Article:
Shop book and Jen Kingwell Notions
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The last three weeks we have been working on half square triangles, which can be difficult because they are cut on the bias. This week starts the beginning of our flying geese blocks. The end of this quilt booklet is near in sight! We will be piecing 64 flying geese that number sounds like a ton and gives my flashbacks to the week we were making churn dashes. There are three sets of flying geese and ill be posting my blocks individually as examples. But remember to use the fabric you LOVE!
General Supply Info:
- I use wool pressing mat, cordless iron and fabric starch
- Schmetz universal chrome needles or quilting piecing needles 75/11
- Aurifil 40 wt Mako Cotton thread, is what I sew with, I typically always use white thread.
- Clover Clips
- Sewing Pins
- Design Wall or extra piece of batting
Measurements for the pieces needed to construct this block will not be provided in this tutorial. It is a prerequisite of making this block that you have a copy of the pattern, Long Time Gone. Measurements, where applicable, can be found in this book I will note any mistakes in the booklet however that I ran into when cutting my fabric choices.
Cut all the Pieces
Cut all pieces as per cutting instructions for Block one of the flying geese. Following cutting your pieces, a design wall is helpful should you be using any directional printed fabrics. A design wall, clean table or floor will do wonders when piecing this block.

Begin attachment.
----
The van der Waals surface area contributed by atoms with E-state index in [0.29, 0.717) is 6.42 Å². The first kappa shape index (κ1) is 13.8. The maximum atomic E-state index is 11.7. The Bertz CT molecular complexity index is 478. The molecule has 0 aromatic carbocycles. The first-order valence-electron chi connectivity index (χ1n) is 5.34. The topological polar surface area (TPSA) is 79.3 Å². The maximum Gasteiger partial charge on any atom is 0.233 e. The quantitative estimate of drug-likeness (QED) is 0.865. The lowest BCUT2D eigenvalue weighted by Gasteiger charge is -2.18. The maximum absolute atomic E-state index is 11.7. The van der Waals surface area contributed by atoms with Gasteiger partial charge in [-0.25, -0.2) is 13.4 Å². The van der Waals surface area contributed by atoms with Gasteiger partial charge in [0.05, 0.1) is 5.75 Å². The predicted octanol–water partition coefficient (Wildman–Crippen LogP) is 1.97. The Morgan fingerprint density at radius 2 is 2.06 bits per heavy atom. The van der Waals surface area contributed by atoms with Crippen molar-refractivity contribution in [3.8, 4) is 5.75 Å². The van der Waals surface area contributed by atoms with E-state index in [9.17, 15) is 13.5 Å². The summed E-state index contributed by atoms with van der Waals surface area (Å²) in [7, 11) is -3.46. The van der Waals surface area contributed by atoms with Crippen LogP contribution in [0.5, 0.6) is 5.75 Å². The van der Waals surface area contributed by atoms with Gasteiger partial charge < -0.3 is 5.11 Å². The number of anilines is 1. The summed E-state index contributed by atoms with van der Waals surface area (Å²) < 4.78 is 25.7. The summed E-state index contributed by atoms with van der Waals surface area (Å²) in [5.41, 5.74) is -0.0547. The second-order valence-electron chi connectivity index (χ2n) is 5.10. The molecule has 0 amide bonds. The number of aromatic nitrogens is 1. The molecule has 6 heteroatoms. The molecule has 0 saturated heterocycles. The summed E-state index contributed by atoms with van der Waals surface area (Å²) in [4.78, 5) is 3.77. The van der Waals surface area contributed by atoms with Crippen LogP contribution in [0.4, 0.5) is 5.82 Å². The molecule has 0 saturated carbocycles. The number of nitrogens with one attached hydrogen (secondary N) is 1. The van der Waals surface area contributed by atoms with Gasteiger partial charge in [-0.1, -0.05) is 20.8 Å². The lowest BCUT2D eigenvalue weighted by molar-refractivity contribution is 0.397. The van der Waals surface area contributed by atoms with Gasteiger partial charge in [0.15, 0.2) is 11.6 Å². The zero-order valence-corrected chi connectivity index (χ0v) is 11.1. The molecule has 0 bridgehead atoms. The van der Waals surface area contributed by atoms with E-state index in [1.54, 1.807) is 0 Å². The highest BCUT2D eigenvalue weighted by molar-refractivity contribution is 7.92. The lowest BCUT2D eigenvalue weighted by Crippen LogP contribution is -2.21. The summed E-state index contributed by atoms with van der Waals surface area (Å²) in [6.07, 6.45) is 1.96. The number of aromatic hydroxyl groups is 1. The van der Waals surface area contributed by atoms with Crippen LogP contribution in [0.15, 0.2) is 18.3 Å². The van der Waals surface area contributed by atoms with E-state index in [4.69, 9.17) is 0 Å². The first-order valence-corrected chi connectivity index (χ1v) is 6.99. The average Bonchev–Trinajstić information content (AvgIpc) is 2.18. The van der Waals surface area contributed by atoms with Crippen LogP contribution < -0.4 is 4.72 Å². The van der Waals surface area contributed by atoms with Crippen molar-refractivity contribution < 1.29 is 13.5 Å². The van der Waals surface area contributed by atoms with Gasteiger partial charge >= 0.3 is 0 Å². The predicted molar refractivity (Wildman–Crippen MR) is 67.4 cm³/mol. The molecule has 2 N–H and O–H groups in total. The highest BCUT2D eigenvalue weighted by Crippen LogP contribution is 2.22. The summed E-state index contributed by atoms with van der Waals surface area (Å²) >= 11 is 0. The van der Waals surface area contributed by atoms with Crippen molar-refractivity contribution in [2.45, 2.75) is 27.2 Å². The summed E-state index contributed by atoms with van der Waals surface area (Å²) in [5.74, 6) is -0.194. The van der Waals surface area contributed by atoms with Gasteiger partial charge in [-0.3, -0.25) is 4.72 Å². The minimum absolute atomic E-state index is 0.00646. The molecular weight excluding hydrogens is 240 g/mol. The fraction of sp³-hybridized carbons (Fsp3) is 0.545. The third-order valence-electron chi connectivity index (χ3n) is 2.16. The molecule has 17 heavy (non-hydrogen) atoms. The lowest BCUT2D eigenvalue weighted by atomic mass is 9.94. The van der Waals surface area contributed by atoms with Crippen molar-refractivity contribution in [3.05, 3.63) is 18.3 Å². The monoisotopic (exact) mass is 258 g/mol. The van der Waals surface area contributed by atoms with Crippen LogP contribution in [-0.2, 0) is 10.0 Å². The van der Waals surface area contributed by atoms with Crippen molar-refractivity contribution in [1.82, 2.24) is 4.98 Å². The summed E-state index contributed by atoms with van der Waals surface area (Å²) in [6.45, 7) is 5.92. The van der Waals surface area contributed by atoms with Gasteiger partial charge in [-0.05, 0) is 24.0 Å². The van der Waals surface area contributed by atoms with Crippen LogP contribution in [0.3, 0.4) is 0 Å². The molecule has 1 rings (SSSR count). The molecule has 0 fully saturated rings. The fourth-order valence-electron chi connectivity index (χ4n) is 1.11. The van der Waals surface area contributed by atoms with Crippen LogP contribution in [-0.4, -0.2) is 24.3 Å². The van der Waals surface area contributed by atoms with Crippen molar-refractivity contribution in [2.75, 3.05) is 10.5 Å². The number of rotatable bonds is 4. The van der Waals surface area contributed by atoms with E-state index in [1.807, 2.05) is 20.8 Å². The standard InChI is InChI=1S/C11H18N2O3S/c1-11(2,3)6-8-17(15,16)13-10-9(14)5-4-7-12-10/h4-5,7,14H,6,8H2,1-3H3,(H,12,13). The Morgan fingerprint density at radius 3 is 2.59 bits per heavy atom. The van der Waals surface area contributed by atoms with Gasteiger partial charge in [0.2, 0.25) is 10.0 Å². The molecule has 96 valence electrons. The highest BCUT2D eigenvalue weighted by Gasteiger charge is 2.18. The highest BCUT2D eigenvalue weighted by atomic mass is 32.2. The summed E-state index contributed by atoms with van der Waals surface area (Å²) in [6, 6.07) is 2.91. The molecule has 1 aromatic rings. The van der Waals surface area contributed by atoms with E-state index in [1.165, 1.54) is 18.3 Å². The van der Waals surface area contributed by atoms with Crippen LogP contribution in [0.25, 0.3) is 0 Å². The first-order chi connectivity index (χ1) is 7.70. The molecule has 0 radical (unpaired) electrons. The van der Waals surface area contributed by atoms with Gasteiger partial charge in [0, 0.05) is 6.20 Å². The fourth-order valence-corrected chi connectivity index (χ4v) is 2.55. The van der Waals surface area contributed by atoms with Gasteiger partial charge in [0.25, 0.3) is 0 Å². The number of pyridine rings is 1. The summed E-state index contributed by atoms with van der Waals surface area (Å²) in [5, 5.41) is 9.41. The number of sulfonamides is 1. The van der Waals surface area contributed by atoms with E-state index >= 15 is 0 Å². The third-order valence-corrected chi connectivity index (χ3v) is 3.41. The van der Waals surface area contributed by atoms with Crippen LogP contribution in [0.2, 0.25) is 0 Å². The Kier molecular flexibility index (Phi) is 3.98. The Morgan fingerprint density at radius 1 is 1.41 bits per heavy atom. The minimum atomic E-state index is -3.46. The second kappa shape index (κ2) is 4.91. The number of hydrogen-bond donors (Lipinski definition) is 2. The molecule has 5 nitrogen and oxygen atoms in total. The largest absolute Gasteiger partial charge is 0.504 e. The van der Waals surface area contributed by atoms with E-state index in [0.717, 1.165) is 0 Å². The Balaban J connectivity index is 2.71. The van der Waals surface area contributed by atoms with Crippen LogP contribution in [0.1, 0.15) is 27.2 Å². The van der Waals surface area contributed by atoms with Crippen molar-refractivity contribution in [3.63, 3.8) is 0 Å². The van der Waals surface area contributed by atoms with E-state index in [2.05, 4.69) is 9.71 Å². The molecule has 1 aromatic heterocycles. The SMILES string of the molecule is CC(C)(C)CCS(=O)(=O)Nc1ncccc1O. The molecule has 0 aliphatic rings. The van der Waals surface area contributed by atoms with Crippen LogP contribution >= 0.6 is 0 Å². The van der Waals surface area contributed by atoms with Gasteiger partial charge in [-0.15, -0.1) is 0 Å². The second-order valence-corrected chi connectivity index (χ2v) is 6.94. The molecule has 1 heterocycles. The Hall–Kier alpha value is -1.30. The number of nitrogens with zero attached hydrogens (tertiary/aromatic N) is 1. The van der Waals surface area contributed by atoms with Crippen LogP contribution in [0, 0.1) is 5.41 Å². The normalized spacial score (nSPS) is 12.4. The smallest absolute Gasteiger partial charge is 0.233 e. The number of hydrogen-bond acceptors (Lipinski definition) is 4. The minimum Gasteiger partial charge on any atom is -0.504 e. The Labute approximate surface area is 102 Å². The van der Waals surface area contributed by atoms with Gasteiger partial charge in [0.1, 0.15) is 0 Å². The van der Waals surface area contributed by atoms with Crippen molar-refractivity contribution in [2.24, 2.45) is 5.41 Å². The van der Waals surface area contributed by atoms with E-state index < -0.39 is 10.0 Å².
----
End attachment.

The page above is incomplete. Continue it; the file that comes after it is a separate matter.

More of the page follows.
How to Make the Block
- Tolerance Levels: you need to decide what is an acceptable tolerance level for “mistakes”. For example if your blocks are consistently 6¼” instead of 6.5″ are you ok with this. Or if your seams matching are less than an eight of an inch “off” are you ok with this. There’s no hard or fast rule and it’s different for everyone, so remember it’s your quilt so make your decision for you.
- Press your seams at each step.
- You can iron and starch your fabric prior to cutting. I also starch when pressing bulky seams.
- When pinning, pin away from you so that you don’t move your pieces when pinning.
- Where possible I chain piece all the pieces I can in one step.
1. Flying geese are one of the cornerstone blocks of patchwork. If you can work out a way to make accurate flying geese blocks you’ll be set to make some of the most beautiful blocks in quilting. This is the method that I use for making flying geese blocks. Like most things, I like to make them a little bigger and then trim to size to ensure accuracy. Just like with HST!
2. Use Jens Diagrams - I like to work on one unit at a time if I can help it, that means one rectangle and two squares
I ended up using some jelly roll strip scraps I had and some previously used back ground fabric